CC Ludovic Bertron

Church adopts new inclusion policy after death of gay teenager

A church in Manchester has adopted an inclusion policy and welcomed gay people after a 14-year-old girl killed herself fearing that the church would not accept her as being gay.

St James and Emmanuel in Didsbury has brought in the policy welcoming everyone regardless of race, gender or sexuality following Lizzie Lowe's death in September 2014.

During the inquest into her death, it emerged that the teenager did not want to tell her parents in the church about her sexuality even though they say they loved her whatever here sexual preference was.


Leaders at the church said it was "open and welcoming" before Lizzie's death back in September 2014 but they admitted that sexuality was not discussed for fear of causing controversy.

Since Lizzie's death the church's congregations has become more diverse.

Songs are often signed and special prayers are offered for same sex couples who've married.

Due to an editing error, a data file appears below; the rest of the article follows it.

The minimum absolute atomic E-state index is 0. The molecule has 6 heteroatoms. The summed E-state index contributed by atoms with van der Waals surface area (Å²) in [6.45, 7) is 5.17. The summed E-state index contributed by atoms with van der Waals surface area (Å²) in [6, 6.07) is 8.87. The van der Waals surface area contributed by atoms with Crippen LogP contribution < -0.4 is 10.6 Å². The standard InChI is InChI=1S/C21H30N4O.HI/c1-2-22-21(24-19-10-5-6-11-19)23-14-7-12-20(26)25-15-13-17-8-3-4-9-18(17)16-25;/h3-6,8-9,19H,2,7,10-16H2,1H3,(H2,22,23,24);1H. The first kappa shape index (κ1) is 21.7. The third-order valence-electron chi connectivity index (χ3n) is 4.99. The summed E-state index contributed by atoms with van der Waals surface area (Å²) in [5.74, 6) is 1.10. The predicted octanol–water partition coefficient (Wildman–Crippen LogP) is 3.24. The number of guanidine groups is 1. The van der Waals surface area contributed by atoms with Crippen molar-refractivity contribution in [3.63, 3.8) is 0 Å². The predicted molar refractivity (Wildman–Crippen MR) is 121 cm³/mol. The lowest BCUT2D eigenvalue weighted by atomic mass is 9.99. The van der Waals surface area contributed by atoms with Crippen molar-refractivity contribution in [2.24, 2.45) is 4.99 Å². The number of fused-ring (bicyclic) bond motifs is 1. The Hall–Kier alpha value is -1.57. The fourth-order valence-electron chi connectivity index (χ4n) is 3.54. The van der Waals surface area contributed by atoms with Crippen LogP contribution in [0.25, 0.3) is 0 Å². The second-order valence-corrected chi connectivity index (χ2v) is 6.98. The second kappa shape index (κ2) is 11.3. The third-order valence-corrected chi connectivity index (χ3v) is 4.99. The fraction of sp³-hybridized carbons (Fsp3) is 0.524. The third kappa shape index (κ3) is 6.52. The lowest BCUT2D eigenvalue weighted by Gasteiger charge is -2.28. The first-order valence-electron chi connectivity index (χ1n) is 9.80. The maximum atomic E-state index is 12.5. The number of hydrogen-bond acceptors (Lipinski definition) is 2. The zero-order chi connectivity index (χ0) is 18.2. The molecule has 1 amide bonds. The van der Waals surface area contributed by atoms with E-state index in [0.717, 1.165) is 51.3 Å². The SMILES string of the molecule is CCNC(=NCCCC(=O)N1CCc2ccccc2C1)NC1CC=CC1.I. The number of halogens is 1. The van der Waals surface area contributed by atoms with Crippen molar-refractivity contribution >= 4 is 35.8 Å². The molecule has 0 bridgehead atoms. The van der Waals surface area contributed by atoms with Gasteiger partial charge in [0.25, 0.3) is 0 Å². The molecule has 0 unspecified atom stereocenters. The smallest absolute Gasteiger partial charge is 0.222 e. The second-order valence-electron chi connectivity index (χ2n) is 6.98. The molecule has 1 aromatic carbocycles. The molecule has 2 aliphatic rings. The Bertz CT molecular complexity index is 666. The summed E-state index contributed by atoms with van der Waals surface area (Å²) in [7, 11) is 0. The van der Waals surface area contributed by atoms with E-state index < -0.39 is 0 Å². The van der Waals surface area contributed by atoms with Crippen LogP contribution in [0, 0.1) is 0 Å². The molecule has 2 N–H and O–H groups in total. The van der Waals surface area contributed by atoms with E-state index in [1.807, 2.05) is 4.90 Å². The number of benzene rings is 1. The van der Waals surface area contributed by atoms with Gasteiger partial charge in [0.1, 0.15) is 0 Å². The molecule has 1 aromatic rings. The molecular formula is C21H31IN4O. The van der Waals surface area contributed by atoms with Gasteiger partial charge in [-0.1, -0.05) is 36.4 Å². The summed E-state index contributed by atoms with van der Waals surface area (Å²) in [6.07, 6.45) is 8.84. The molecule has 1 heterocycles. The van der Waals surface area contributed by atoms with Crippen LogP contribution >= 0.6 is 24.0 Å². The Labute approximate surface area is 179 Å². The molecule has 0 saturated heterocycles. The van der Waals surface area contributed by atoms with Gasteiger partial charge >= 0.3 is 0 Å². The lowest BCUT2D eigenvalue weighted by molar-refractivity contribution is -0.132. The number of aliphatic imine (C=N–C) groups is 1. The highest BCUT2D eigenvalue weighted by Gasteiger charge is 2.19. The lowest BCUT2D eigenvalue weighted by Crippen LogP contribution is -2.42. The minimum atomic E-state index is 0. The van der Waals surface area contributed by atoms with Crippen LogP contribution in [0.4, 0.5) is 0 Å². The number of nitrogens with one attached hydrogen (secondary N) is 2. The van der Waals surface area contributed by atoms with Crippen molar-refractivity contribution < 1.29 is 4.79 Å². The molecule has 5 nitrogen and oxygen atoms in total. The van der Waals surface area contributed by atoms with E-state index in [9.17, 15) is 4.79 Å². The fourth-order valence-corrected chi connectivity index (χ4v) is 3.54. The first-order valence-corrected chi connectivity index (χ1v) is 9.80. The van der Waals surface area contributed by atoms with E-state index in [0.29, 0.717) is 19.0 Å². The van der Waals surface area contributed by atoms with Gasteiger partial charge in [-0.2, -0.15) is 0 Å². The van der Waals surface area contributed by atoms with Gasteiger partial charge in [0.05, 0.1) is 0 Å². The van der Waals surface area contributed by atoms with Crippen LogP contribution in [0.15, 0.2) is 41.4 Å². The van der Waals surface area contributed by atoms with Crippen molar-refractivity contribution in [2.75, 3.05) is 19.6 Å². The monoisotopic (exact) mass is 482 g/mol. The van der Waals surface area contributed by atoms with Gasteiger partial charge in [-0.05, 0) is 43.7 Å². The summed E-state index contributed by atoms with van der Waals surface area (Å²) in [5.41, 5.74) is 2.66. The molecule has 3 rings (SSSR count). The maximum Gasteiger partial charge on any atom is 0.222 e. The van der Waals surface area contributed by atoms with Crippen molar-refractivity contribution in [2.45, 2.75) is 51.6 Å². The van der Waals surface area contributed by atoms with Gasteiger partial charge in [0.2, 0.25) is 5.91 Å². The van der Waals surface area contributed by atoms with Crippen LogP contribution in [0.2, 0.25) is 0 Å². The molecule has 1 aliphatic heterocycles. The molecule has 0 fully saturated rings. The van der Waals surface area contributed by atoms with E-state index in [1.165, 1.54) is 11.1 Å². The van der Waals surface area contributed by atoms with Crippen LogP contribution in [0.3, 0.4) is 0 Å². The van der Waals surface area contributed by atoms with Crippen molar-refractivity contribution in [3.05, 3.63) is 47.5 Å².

The church has also started a Youth Cafe for 200 young people where they can go to discuss any worries or problems they have in a safe environment.

It has gained new members from the gay community and even invited the first Didsbury Pride event to take place in the grounds.

St James and Emmanuel also joined eleven neighbouring churches to become the first inclusive Deanery in the Church of England. Its Area Dean is gay and each church is sharing ways to welcome and support parishioners.

The Rt Rev David Walker, Bishop of Manchester, told the Manchester Evening News: "What we can do in Manchester will show churches across the country and not just in the Church of England what inclusivity means, how you can really make something of it."

The move has angered some parishioners and 25 members of the congregation left the church in protest.

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